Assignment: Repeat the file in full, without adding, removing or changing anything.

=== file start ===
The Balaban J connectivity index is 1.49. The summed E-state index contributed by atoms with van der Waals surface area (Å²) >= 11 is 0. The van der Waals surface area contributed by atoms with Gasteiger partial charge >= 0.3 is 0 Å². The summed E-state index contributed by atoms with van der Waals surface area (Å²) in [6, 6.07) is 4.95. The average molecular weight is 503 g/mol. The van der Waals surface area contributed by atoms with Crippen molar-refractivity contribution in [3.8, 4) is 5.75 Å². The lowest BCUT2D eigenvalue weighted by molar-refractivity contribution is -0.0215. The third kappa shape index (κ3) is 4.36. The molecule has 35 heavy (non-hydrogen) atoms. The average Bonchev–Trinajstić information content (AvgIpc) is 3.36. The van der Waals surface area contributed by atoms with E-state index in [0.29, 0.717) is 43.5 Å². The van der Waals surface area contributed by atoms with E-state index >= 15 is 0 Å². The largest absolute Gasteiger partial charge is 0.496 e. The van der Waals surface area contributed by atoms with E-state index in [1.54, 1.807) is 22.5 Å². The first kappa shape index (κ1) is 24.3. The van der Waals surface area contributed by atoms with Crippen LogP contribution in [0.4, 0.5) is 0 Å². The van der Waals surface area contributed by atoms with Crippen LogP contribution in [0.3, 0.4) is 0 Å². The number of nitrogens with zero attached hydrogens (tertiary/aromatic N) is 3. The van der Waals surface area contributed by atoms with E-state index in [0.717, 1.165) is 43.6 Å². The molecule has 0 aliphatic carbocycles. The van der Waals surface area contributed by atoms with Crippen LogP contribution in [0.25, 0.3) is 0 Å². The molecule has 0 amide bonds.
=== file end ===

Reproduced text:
The Balaban J connectivity index is 1.49. The summed E-state index contributed by atoms with van der Waals surface area (Å²) >= 11 is 0. The van der Waals surface area contributed by atoms with Gasteiger partial charge >= 0.3 is 0 Å². The summed E-state index contributed by atoms with van der Waals surface area (Å²) in [6, 6.07) is 4.95. The average molecular weight is 503 g/mol. The van der Waals surface area contributed by atoms with Crippen molar-refractivity contribution in [3.8, 4) is 5.75 Å². The lowest BCUT2D eigenvalue weighted by molar-refractivity contribution is -0.0215. The third kappa shape index (κ3) is 4.36. The molecule has 35 heavy (non-hydrogen) atoms. The average Bonchev–Trinajstić information content (AvgIpc) is 3.36. The van der Waals surface area contributed by atoms with E-state index in [0.29, 0.717) is 43.5 Å². The van der Waals surface area contributed by atoms with E-state index >= 15 is 0 Å². The largest absolute Gasteiger partial charge is 0.496 e. The van der Waals surface area contributed by atoms with E-state index in [1.54, 1.807) is 22.5 Å². The first kappa shape index (κ1) is 24.3. The van der Waals surface area contributed by atoms with Crippen LogP contribution in [0.4, 0.5) is 0 Å². The van der Waals surface area contributed by atoms with Crippen LogP contribution in [0.3, 0.4) is 0 Å². The number of nitrogens with zero attached hydrogens (tertiary/aromatic N) is 3. The van der Waals surface area contributed by atoms with E-state index in [0.717, 1.165) is 43.6 Å². The molecule has 0 aliphatic carbocycles. The van der Waals surface area contributed by atoms with Crippen LogP contribution in [0.25, 0.3) is 0 Å². The molecule has 0 amide bonds.